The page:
Liverpool Sound and Vision Rating * * * *
Cast: Reece Shearsmith, Steve Pemberton, Sian Gibson.
All you need is laughter, all you need is a song and dance routine done with a cheeky smile and the television viewing public will take you to their hearts; but when tensions arise and the laughter isn’t there on screen anymore, where do old double acts go from there.
Whilst Bernie Clifton’s Dressing Room doesn’t touch the absolute highs that the previous episode of the series, Zanzibar, reached, it nonetheless digs into the viewer’s soul for different reasons, for perhaps more personal ones, for as the viewer remembers what made them laugh in a different era, so too does the fondness for the two characters Tommy and Len grow.
Reunions are never easy, arguably for comedy double acts it is the hardest thing of all, unlike musical duos who have a duty of care of the words, the harmony almost always bringing them together, even after time, for comedians the laughter they chase is not always split 50-50; for every Hancock hang dog expression there is a Sid James cackle and the audience will always be at odds on which is their favourite.
It is the same for Tommy and Len, the comedy, now dated, is one that is scored by underlying tensions between them, a small grasp of fame for Cheese â€˜N Crackers, one series, working with the names of the day and then life catches up with them. Comedy is almost always a reflection of the real life relationship between the performers, the nation loved Morecambe and Wise because their love was brotherly, the country adored Hancock and James because they were comrades with an edge of mutual distrust of being seen as a double act, when a third partner, namely alcohol or drugs, becomes part of the scene, then the laughter dies, the relationship is based on loathing, self or mutual, it doesn’t matter.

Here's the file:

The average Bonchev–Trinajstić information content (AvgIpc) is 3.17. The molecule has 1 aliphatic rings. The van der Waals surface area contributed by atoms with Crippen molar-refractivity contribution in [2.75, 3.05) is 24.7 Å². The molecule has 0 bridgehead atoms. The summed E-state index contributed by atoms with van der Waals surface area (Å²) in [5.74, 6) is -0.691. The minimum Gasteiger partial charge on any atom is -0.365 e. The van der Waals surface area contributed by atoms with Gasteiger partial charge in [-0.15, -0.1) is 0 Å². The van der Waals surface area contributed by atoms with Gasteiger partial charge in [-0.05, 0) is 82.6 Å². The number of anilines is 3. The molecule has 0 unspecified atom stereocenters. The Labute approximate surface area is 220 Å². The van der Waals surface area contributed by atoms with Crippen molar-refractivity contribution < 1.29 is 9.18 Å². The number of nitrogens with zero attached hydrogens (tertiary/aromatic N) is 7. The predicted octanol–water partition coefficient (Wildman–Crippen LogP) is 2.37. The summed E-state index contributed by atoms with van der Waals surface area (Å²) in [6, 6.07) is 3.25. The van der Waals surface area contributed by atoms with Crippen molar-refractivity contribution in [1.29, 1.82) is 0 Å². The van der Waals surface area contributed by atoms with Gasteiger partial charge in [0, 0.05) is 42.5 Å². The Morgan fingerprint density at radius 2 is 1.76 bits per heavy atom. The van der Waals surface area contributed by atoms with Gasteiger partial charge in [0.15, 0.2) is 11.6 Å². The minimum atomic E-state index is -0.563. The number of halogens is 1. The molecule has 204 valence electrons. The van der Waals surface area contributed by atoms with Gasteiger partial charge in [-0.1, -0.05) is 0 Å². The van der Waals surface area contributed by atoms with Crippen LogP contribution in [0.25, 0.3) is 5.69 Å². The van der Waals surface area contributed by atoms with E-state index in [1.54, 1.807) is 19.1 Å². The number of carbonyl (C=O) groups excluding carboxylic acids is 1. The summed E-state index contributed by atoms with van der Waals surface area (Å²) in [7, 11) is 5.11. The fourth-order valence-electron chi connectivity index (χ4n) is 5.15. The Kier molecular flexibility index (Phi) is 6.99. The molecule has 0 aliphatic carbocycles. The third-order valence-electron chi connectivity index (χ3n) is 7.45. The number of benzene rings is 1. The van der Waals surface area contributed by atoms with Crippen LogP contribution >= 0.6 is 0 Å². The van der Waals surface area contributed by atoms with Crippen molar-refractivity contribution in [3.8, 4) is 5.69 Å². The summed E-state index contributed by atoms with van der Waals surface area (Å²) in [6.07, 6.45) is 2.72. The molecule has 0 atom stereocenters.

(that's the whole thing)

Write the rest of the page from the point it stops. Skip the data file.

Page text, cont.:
To show this, both Reece Shearsmith and Steve Pemberton would have had to dig deep and come up somewhere between the two states of comedic affection, the love of the old fashioned light entertainment, suitable for kids, the training of Vaudeville and the love of performance, stacked up against the snapping and one up man-ship for the best laughs. In that middle ground lays anger, unresolved bitterness and whilst the love of the partner is there, it is one born out of frustration and growing hostility. It is one captured with generosity by both writers and performers of Inside No 9.
Bernie Clifton’s Dressing Room is put together with a vision of clarity, of understanding that what makes a nation laugh isn’t always what keeps two comedians together; staunch, rueful and insightful, sometimes even in Bernie Clifton’s dressing room comes the singular truth that love conquers comedy and regret trumps happiness in the end.
Ian D. Hall